Career Nav #46: Going from Engineering Management to Founder/CTO

Career Nav #46: Going from Engineering Management to Founder/CTO

Written by Pamela Martinez


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Shanna Gregory, Chief Program Officer at Women Who Code, sits down with Pamela Martinez, co-founder and CTO at Snowball Wealth. They discuss going from engineering management to founder and CTO and stories about jumping into entrepreneurship, the importance of financial literacy, and the contrast of different economic positions.

Can you talk about your early career and how you first started getting interested in technology? 

Growing up, I was always fascinated by computers and technology. I grew up in the ’90s, and I loved seeing that transition from video games to my first personal computer and even playing around with MySpace and HTML. That was my first venture into code. I started college and didn’t know what to study. I had no idea that Computer Science was a field I could enter. My exposure mainly was to careers like law or the medical industry. When I started college, I explored all the different areas across the board while figuring out what I wanted to do. I took a digital photography class, and it happened to be in the Computer Science department.  I got exposure to exciting computing and mathematical subjects I didn’t know about. I decided to take an Intro to Computer Science, and that’s when I realized how much I loved the field and decided to stick with it.

You worked at a couple of startups. Can you speak more about that? 

I have always really cared about the education space. I went to a magnet school and got exposure to many different fields. It was a college-focused magnet school in my district, so they took a very hands-on approach to education. When I went to college, I became interested in learning about how different people learn in different ways to innovate in the education space. After my first job at Microsoft, where I worked as a Program Manager for Xbox One, I decided to jump back into the education space. I looked for different EdTech companies and eventually learned about Clever, a platform for K-12 schools that makes it easy for schools to use technology. I loved that concept and the idea of working for a company trying to make technology more accessible in the classroom. I jumped in. I became an engineer. When I started my career, I started in the product as a PM, so this was my first venture into startups and engineering. It was a fantastic experience.

I was one of the first few engineers. I saw the company quadruple while I was there. I was part of one of the essential products that made the company scale and grow. It was an invaluable learning experience that helped me learn about the education space and grow as a software engineer.

What inspired you to create Snowball Wealth? 

I’m an immigrant. I moved to the US when I was 10. I grew up in a working-class family and became exposed to wealth for the first time when I started at Stanford. I learned and heard about the wealth gap. At the time, it felt like an academic topic. It didn’t hit me until I started at a very elite university. Then, working in the tech industry, where a lot of people around me came from really privileged backgrounds, had a lot of generational wealth, and people were making six figures or more. I became aware of the wealth gap, the gender wealth gap, and the racial wealth gap. As a young professional, I struggled to learn about and figure out the financial industry and financial services. After being out of school for a few years, I helped my sister pay through college. My partner had hundreds of thousands of dollars in student debt. I was trying to figure out how to save. I didn’t know how to invest.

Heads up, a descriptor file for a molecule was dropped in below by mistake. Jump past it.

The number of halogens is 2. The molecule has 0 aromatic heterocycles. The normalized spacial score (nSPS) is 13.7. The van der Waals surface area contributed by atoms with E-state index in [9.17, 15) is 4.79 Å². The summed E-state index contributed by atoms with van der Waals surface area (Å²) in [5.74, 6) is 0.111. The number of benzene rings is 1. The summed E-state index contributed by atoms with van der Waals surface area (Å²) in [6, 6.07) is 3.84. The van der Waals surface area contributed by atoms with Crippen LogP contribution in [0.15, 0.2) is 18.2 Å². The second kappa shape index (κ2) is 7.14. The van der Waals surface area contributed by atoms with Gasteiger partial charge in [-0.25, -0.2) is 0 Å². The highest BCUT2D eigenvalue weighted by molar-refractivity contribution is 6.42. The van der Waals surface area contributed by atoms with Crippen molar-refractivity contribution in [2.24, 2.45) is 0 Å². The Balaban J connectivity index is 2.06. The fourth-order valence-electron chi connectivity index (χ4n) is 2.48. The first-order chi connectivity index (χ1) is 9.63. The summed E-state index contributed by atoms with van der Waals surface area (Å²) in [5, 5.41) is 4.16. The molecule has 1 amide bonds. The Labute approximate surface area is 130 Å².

I realized there was a massive gap in understanding and navigating the financial industry. That motivated me to figure out how to make this more accessible and easily understood. I became obsessed with FinTech and financial products. I was one of those FinTech nerds. Eventually, I learned the ropes. I realized that it wasn’t that complicated. We lacked the information and tools to make our best financial decisions. I took all of those learnings and decided to take on the challenge of making this field more accessible to people. How do we make it easier for first-gen college grads or people who are the first in their families to start making money and building wealth, navigating and understanding the ropes around it?

Tell us about how Snowball Wealth teaches these things or at least spreads the knowledge of sharing this financial literacy with people.

A lot of these systems are new, so this is why they’re not part of our education system. Credit scores are relatively new, as well as 401ks and Roth IRAs. A lot of things are changing in the financial space. A lot of this information gets passed down by word of mouth or through financial advisors that your family might have. There’s a lot of gatekeeping in the industry. Our mission is to open those gates and allow people to have this information. You don’t know what you don’t know. On the consumer side, we have our mobile app and web app. Our primary focus is building a community so that people don’t feel like they’re at this alone. One of the things that we learned when we first launched Snowball Wealth was that the first step for making these financial moves is really about a mindset. Many of us grew up with negative money beliefs or money scripts holding us back. A lot of people that come to Snowball are people that grew up thinking that money is scarce or they believe that you’re not good with money. Our first step is to help people unlearn some of those money scripts, have a more positive mindset, and how to address the emotional aspects of their money decisions. One of the big foundational pieces is having a community that can help you stay motivated. We also have financial tools like a net worth tracker and a financial roadmap that walk you step by step on how to build an emergency fund, start to invest, and so on, to help people take things one step at a time, depending on where they’re at.

What’s the role of diversity, equity, and inclusion within your company’s philosophy or tech itself?